He knows somebody, one of his officers from his days in Madagascar. Yes, let Joseph Joffre do the job. Thus Joffre becomes the man who is entrusted in 1914 with his native country in distress. He will put all his cards on the attack via Alsace-Lorraine. For a long time Joffre is blind to the muscles the German army is flexing on his right in Belgium, and not much later in the north of France. But Gallieni is well aware of the danger.
Gallieni is a confidant of Adolphe Messimy, Minister of War. At the end of August they arrive at a double conclusion. Paris is about to fall and Joffre does not realize that. Messimy asks Gallieni to take the defence of Paris as governor upon himself. A remarkable detail is that this is still the task of Michel who was earlier on sent away as commander-in-chief. Roaring with anger he is sent away a second time, after which old Gallieni positions himself on the city walls of Paris. He demands more troops of his own, which will have to be withdrawn from Joffre’s armies. The latter, however, disregards this command. When Gallieni came to alert Joffre to the danger called Von Kluck some time earlier, Joffre had only allowed Galllieni a two minute appointment. The stubborn commander-in-chief obviously did not like a superior officer from the past breathing down his neck again.
Nevertheless Gallieni will resolutely take up the defence of Paris. The capital is in the right mood for it. During the first few days of September the people of Paris had looked up at the sky in amusement to see a Taube – a small yellow-white German plane – circling overhead. The ‘pigeon’ not only dropped small bombs, but also pieces of paper for the Paris population came fluttering down. The message was that the German army was at the gates of Paris. There was no other option than surrender. One old woman was killed by a bomb from a Taube. After that, however, the small aircraft that regularly came flying over was mainly light entertainment.
The American attaché Eric Fisher Wood described how ‘all Paris’ was waiting for ‘the six o’clock Taube’ on Friday 3 September. But ‘Von Heidssen’ – as Fisher Wood erroneously called him – did not show up. Up in the sky a bullet had gone straight through his heart. The following day it was announced that ‘Von Heidssen’ was found down on the ground, strapped in his undamaged crate. Perhaps this was propaganda, for from other sources it appears that Ferdinand von Hiddessen – which was his real name – is made a prisoner of war in 1915, after being shot down above Verdun. Years later the same name crops up again on an American list of nazi bigwigs.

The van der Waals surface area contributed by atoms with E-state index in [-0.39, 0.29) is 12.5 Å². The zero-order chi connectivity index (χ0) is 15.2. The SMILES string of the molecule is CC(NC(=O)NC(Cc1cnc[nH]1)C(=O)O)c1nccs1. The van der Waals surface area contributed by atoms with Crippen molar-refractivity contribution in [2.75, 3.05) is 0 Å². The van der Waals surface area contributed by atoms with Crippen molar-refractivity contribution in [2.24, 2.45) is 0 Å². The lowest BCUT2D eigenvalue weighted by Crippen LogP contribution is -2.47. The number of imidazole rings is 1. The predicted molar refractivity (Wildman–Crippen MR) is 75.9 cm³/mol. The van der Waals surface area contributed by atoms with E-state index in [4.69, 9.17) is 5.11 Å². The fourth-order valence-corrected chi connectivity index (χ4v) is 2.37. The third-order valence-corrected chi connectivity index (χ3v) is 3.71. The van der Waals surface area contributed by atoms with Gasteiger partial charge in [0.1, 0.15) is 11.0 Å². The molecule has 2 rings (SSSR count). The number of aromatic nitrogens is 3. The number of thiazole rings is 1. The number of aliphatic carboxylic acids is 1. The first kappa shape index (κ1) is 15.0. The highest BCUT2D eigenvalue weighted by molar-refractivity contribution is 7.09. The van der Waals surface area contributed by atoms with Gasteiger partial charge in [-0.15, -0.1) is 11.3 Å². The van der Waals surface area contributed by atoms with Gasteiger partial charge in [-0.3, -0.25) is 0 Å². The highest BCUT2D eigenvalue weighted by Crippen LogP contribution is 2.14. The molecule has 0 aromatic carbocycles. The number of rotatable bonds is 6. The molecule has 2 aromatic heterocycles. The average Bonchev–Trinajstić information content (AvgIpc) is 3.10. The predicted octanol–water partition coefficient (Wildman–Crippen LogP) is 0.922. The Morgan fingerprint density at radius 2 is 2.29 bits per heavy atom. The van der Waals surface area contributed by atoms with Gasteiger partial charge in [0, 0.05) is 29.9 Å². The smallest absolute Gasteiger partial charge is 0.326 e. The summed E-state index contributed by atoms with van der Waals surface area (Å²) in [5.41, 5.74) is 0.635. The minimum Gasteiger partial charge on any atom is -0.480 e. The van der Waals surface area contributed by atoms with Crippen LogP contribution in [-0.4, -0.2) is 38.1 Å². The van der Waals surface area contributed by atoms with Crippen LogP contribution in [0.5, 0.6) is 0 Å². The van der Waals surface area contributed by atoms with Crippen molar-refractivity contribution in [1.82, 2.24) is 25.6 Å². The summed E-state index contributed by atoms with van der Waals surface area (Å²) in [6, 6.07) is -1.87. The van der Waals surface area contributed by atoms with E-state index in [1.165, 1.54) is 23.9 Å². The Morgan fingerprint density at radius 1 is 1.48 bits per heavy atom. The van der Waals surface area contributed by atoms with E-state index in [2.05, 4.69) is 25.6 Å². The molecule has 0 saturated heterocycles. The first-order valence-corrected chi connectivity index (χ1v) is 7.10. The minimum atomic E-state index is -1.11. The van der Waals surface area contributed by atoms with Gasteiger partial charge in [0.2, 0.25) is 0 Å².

In the beginning of September the situation in Paris really turns awkward. A true exodus starts. The need to run from the Hun is urgent. Spurred on by Gallieni the government also takes refuge. But on the same day two staff officers in Gallieni’s headquarters are jubilant. Apparently Von Kluck had his army bear off to the east, away from Paris, towards the river Marne. Then Gallieni sees his opportunity. Joffre entrusts him with the command of the Sixth Army. At the river Ourcq Gallieni attacks Von Kluck’s unguarded right flank. It is the opening phase of the unprecedently gruesome Battle of the Marne, when the German advance is halted.
Unlike in 1871 and 1940 Paris does not fall in 1914. Gallieni gets the credit. Historian Basil Liddell Hart even attributes a ‘Napoleonic coup d’oeuil’ to him, but it is commander-in-chief Joffre who can write ‘Miracle of the Marne’ after his name. For the time being the French people believe Papa Joffre can do nothing wrong any more. Gallieni, who does not even get a Croix de Guerre for his share, certainly does not agree with this.
As governor of Paris Gallieni no longer plays a prominent role. After the return of the government he is the odd one out. On the sideline of the western front he recognizes the deadlock. Together with politician Aristide Briand and fellow-general Louis Franchet d’Espèrey he thinks that opening a second front on the Balkan Peninsula is necessary.
In October 1915 a new French government with Aristide Briand as Prime Minister appoints him Minister of War. Energetic as always he starts his work. He sees it especially as his task to raise the matter of the mistakes made by the general staff under the command of Joffre. The neglect of Verdun’s defence becomes a divisive issue. In March 1916, however, it becomes painfully clear to Gallieni that he is going to lose this battle. The government retains the far too popular Joffre.
In the month of his death he presented a memorandum to the French cabinet about the change of high command. Gallieni does not beat about the bush. The military should deal with military matters.The Minister of War has governmental responsibility. Commanding officers who support ‘anachronistic ideas and outdated procedures’ should be sidetracked, according to Gallieni.
But then Gallieni resigns and not much later he is hospitalized. He dies on 27 May 1916. No one of military command is present at the funeral. Five years later, however, Joseph Gallieni is posthumously promoted to field marshal.
Gallieni has not sunk into oblivion. In Paris there is the Gallieni Metro station, an important junction which is connected directly with Gallieni bus station. The small town of Fréjus in the Provence not only has a grammar school and tennis club named after Gallieni. There is also a museum of the maritime troops. Its showpiece is the little 19th century car Gallieni used to drive around Madagascar.
He who saves Paris, will not be labelled ‘Butcher of Madagascar’.
Next week: Helmuth von Moltke
Tom Tacken (translation Peter Veltman)